A mathematical proof is perfect. You have assumptions and definitions which are all written out clearly. And then you have conclusions. The final conclusion proves what was to be proven. A simple example using the definition of an even number and the distribution law (an assumption) is this.
Consider two even integers x and y. Since they are even, they can be written as x=2a and y=2b respectively for integers a and b. Then the sum x + y = 2a + 2b = 2(a + b). From this it is clear x+y has 2 as a factor and therefore is even, so the sum of any two even integers is even. Quod erat demonstrandum.
After my first degree I decided to switch to physics. And physics was some kind of shock. Those physicists had a completely different idea about what a proof is! They would state a hypothesis and then make an experiment. And if the experiment was consistent with the hypothesis they would say that they had proven it. In my opinion that was stupid. Nothing was proven - if anything the hypothesis wasn't refuted.
And I have been right. It's just that those physicists, of course, knew that they hadn't proven anything. It was just an imperfect term they used. This is the reason why Mathematics isn't part of the natural sciences, but part of the humanities. Mathematics makes (arguably arbitrary) assumptions and then researches all possible logical conclusions which follow. While this is often extremely useful for the natural sciences, at the end of the day, Mathematics is not grounded in the natural world, but only in the human brain.
If you want to find something out about the natural world you usually don't have the luxury of knowing all circumstances. You can't just make assumptions, because, well, these assumptions can be wrong. Is the woman you consider your mother really your mother? You can't prove this! Yes, you can make a DNA test and the scientists may tell you that the probability of her being your mother is 99.99% percent, but that's not a proof. It is a typical result of the natural sciences.
It is the kind of logic humans use intuitively to some degree. It can also be defined in strict mathematical terms - using some assumptions which can't be proven.
Back to MMOs. Let's assume you are the developer of a successful game with exactly one million players. It is January and you change one feature. The player numbers drop to ten thousand within one week and stay there for the rest of the year. You are bankrupt. Was the change of the feature the reason for your failure?
You can't prove this! It could have been anything! Maybe aliens invaded the planet at just this time and stayed undetected. One of the things they did before they left was to make exactly 990.000 players of your game stop playing. Can you prove that this didn't happen?
When discussing things like this, one often encounters people arguing that correlation isn't proof. And, of course, they are right. Just because there is some chronological correlation between you changing the feature and your players stopping to play, doesn't mean that this is necessarily the reason. It could be anything!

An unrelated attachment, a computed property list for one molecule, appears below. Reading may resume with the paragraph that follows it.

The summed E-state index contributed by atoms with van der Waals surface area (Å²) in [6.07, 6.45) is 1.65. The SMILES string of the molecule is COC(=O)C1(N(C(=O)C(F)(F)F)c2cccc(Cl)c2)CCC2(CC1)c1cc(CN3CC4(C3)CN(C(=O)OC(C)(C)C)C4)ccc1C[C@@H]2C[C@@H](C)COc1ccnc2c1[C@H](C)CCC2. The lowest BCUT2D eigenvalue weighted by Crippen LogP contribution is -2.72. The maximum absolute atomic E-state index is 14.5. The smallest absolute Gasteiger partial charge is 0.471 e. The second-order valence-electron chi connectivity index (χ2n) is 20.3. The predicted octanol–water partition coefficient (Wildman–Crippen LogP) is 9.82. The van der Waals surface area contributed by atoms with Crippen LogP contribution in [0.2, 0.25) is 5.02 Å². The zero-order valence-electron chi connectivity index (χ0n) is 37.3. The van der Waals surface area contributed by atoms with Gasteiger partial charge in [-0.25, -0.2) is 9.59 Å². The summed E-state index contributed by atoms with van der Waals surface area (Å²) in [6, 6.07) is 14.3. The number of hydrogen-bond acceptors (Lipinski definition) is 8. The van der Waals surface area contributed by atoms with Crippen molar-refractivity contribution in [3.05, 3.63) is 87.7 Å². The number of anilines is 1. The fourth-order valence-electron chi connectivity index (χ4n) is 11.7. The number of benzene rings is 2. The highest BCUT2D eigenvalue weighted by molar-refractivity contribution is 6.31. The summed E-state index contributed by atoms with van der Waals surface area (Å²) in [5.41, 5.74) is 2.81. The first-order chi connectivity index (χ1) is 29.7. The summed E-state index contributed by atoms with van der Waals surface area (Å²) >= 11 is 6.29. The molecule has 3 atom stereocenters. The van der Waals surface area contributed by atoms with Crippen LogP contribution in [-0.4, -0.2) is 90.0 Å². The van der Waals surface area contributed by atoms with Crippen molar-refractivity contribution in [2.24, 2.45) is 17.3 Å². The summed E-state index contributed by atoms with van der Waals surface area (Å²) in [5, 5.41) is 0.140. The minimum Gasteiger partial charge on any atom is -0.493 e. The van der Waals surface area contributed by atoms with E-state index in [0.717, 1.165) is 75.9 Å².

But if humanity had only ever accepted mathematical proofs and not used Bayesian Analysis - in an intuitive way - we would still live in caves. Sure, maybe your computer doesn't work the way it does due to the scientific models applied. Maybe the models are completely wrong. Maybe it is just a coincidence and tomorrow the computer will stop working. Maybe you are just dreaming. Can you prove that any of this is wrong?
N. Taleb's famous example of the goose says that the goose looks at her past and concludes that she will continue to live a well fed life until a natural death. The next day she is butchered and eaten. Sometimes you miss critical information. Sometimes the people with doubts are correct.
But fact is that our common experience has shown that while correlation isn't proof, it is still a useful hint. Yes, sometimes it is wrong. Sometimes there is a common cause you didn't consider. Even though the number of people drowning increases at the same time that they like to buy ice cream, ice cream doesn't lead to people drowning. It's the Summer.
Maybe the aliens didn't only manipulate your players, but manipulated you, too! They made you change this feature which didn't cause anybody to stop playing. And then they also made your players stop playing! And now you think that the change of the feature is the reason, while, in fact, there is a hidden common cause that you didn't consider! Stupid you!
I think it's pretty obvious what I am saying here. First, I don't have all the information of the universe - and if I did, I arguably needed to have a brain as large as the universe. None of us have all the possibly relevant information. Certainly the developer does not! The trick is to make good decisions facing imperfect information.
Second, I don't want to prove anything on this blog unless I clearly state it. I am specifically looking at you, Azuriel :). All I do is making educated guesses - just like everybody else.
Third, my insights as a blogger can be interesting for developers not only in spite of me having less information, but because I have less information. Insights from the outside are useful for human beings, because we tend to become absorbed in our environment and ignore obvious things. We aren't computers. There's something called psychology. More information doesn't necessarily improve our decisions. Metrics aren't necessarily good: they can make you ignore more relevant but less quantifiable information. And those recent page hits from Anaheim tell me that Blizzard employees actually enjoy reading blogs written by bloggers who have less information than they do. I like that.